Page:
Byline: Merle Ginsberg

LOS ANGELES — It should come as no surprise that fashion’s current craving for corsets, fishnets and frou-frou coincides with the release of “Moulin Rouge,” Australian director Baz Luhrman’s fin-de-siecle film filled with wall-to-wall frippery. The infamous late 19th century Paris can-can club was, after all, the place where Victoriana first veered toward vixen.
The task fell to Catherine Martin, the costume and production designer of the film, to reinterpret the decadent showgirls of Galliano, Versace, Lacroix and Ungaro for Nicole Kidman, who plays the club’s star dancer and porcelain-skinned courtesan, Satine.
Not only did “C.M.” — a nickname given her by Luhrman, who happens to be her husband — draw on recent fashion, but also on fact: The paintings of Henri de Toulouse-Lautrec (played in the film by John Leguizamo) have made familiar the rouge-et-noir looks worn by famous can-can dancers of the period.
“Baz’s first thing was to start historically,” Martin explains from their Bazmark Productions offices, tucked into a little cottage on the Twentieth Century Fox lot. The Aussie costume and production designer of both of Luhrman’s previous films, “Strictly Ballroom” and “Romeo and Juliet,” was a little sleepy, having stayed up all night with Luhrman and his editors finessing the last details of the only print of the film, which they were bringing to New York that afternoon for tonight’s premiere.
“Luckily, we were in New York at the start of the project and I went to the Metropolitan Costume Institute,” she says. “It was more amazing than I could have hoped. I pulled heaps and heaps of clothing and took tons of photos. Their stocking collection was particularly interesting to us. We kind of extrapolated from the stockings of the time to do ours, which are really ornate. But it was interesting to see the detail and intricacy of what was there.”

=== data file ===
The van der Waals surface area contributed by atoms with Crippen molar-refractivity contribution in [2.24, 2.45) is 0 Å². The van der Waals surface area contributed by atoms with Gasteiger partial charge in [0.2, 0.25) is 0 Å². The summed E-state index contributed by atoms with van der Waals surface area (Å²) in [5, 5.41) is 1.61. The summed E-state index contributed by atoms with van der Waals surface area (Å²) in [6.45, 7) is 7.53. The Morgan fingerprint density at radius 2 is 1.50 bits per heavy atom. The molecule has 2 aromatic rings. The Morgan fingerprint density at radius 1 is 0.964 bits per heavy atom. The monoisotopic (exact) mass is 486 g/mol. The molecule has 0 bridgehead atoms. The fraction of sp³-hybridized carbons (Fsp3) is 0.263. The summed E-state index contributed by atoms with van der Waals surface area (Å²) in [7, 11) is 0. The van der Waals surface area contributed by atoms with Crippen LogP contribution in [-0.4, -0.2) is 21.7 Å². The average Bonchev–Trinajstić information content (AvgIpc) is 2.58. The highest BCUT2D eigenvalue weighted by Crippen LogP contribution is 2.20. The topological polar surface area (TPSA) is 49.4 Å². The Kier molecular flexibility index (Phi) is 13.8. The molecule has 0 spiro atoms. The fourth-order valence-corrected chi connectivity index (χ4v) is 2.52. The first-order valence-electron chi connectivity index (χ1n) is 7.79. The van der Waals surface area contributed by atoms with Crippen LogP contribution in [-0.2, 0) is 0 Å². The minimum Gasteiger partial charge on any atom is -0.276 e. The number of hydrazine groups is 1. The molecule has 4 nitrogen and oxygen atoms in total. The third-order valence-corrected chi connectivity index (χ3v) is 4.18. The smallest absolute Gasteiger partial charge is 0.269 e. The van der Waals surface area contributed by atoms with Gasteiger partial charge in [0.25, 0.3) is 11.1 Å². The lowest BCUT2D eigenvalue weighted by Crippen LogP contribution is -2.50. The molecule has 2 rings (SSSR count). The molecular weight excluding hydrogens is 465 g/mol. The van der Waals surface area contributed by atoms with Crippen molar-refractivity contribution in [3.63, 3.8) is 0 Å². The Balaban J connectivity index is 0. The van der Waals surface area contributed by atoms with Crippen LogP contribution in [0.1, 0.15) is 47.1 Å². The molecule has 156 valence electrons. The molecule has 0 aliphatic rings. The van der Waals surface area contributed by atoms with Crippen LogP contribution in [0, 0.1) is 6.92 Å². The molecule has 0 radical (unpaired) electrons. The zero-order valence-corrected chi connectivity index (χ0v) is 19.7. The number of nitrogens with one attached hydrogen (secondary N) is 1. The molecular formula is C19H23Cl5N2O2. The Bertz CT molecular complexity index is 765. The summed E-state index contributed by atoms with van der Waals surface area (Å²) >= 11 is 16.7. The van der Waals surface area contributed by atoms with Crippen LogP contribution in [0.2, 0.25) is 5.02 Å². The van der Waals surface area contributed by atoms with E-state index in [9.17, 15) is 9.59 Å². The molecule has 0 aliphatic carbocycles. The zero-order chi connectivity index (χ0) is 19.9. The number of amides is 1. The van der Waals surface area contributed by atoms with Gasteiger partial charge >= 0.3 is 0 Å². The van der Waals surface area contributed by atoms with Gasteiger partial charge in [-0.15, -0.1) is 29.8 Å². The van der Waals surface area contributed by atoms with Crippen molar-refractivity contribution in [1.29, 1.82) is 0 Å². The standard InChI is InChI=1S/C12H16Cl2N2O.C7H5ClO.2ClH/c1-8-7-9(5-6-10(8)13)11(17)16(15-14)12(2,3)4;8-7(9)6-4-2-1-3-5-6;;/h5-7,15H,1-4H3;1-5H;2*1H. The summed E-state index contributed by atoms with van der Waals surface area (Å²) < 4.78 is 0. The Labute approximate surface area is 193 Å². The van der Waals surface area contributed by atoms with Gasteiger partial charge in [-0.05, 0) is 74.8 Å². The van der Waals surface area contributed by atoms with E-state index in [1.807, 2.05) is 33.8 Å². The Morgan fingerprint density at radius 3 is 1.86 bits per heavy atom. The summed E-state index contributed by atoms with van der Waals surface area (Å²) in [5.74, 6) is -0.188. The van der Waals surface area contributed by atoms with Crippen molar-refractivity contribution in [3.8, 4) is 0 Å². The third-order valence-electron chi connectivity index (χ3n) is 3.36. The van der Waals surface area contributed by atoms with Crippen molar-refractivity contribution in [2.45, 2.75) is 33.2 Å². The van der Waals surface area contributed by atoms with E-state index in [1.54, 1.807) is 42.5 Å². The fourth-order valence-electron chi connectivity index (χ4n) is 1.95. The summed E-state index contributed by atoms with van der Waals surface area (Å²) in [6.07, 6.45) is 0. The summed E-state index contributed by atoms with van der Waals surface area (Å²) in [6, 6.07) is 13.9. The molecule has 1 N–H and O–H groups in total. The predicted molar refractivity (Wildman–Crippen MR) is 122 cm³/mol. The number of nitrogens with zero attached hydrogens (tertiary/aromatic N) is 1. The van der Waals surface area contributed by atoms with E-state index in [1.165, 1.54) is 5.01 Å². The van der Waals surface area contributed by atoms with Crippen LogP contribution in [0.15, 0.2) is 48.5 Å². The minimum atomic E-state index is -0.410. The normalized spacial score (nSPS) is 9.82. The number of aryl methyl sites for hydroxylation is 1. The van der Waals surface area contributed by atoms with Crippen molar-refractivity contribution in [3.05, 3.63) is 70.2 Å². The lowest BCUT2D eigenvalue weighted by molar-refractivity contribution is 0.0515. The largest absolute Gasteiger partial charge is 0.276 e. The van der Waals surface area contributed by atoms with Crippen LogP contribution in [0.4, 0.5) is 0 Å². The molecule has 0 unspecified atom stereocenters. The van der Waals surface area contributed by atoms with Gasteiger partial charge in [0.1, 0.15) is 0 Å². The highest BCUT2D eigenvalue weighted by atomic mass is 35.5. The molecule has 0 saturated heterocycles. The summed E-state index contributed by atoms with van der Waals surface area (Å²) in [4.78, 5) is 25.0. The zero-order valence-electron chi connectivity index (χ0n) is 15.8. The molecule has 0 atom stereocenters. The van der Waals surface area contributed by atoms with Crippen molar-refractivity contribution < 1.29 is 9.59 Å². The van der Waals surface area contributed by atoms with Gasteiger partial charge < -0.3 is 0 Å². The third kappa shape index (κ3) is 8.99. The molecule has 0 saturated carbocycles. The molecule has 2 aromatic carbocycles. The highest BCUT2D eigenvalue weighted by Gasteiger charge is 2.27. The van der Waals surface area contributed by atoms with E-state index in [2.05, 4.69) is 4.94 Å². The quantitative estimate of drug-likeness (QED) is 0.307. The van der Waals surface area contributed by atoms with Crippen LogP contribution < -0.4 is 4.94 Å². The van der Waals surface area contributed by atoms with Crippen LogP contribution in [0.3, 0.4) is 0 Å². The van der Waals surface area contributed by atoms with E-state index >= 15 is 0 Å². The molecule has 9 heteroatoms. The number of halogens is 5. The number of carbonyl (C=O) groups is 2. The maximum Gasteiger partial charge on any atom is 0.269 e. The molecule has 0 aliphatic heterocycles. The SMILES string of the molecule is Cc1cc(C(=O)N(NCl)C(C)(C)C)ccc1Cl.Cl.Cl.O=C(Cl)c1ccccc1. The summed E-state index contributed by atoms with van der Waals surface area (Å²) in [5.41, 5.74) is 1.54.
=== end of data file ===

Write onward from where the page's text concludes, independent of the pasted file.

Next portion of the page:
The haute hosiery of the time will not be available at Bloomingdale’s New York or Los Angeles “Moulin Rouge” boutiques — nor are they depicted in the film. And for good reason. “Kicking up your legs and showing your undies was really shocking because people wore split undies — the two legs weren’t sewn together,” says Martin. “Sometimes the girls didn’t wear undies at all. In fact, government agents were sent to the clubs to come round and check. Imagine having that job.
“I’m not being racy,” she insists. “Queen Victoria wore split knickers and that was just the way they were made in the 19th century. For practicality. Can you imagine having to go pee-pee with all those clothes on? We obviously weren’t going to recreate that in a PG-13 movie — but we had to find a way to make a world of entertainment under the women’s dresses.”
That meant making the petticoats — dozens of them — in various colors, even though most of the dancers donned white underskirts. “We discovered in Degas’s paintings that only one dancer, Jane Avril, wore colored underskirts,” says Martin. “That was her gimmick. She was known as ‘the elegant can-can dancer.”‘
After their initial historical research, Luhrman instructed the crew to go wild and even somewhat contemporary, but to stay rooted in fact. The result is more an homage to a time than a recreation of it: In fact, the movie’s biggest can-can numbers are danced to the music of Fatboy Slim and to a truncated version of “Like a Virgin.”
“It was a wild, extravagant dance, instead of a line kick where everybody dressed and moved identically,” says Martin. “It was more like sexy breakdancing. The girls would get into a circle and do wild, acrobatic steps. Baz used modern music to illustrate the immediacy of it all.”
While the top hats and bowlers worn by Kidman, Ewan MacGregor and many of the other players were modeled after 19th century originals, the shoes of “Moulin Rouge” are much like those of the fall fashion season. “We had a shoemaker in Australia design a can-can boot, a Mary Jane and a granny laceup boot,” Martin explains. “The toes are particularly pointy, so we had to squeeze all the poor damsels into them. Nicole had hundreds of pairs. And then, just to go modern, she wears Manolo Blahnik mules in one scene.”
Martin admits she’s a fashion freak (“I spend every waking minute when I’m not working on or Net-a-Porter buying Jimmy Choo shoes,” she says), and that her “Moulin Rouge” looks were indeed inspired by some of her favorite designer details: “The shoulder lines of Thierry Mugler, the high tailoring of Gaultier and McQueen, Colette Dinnegan’s embroidery details, Dolce and Gabbana’s tailored tuxedos with ruffle shirts. Dior’s Belle Epoque collection was the starting point for us. It was about that place between what was and what inspires you. Boy, am I glad minimalism is dead.”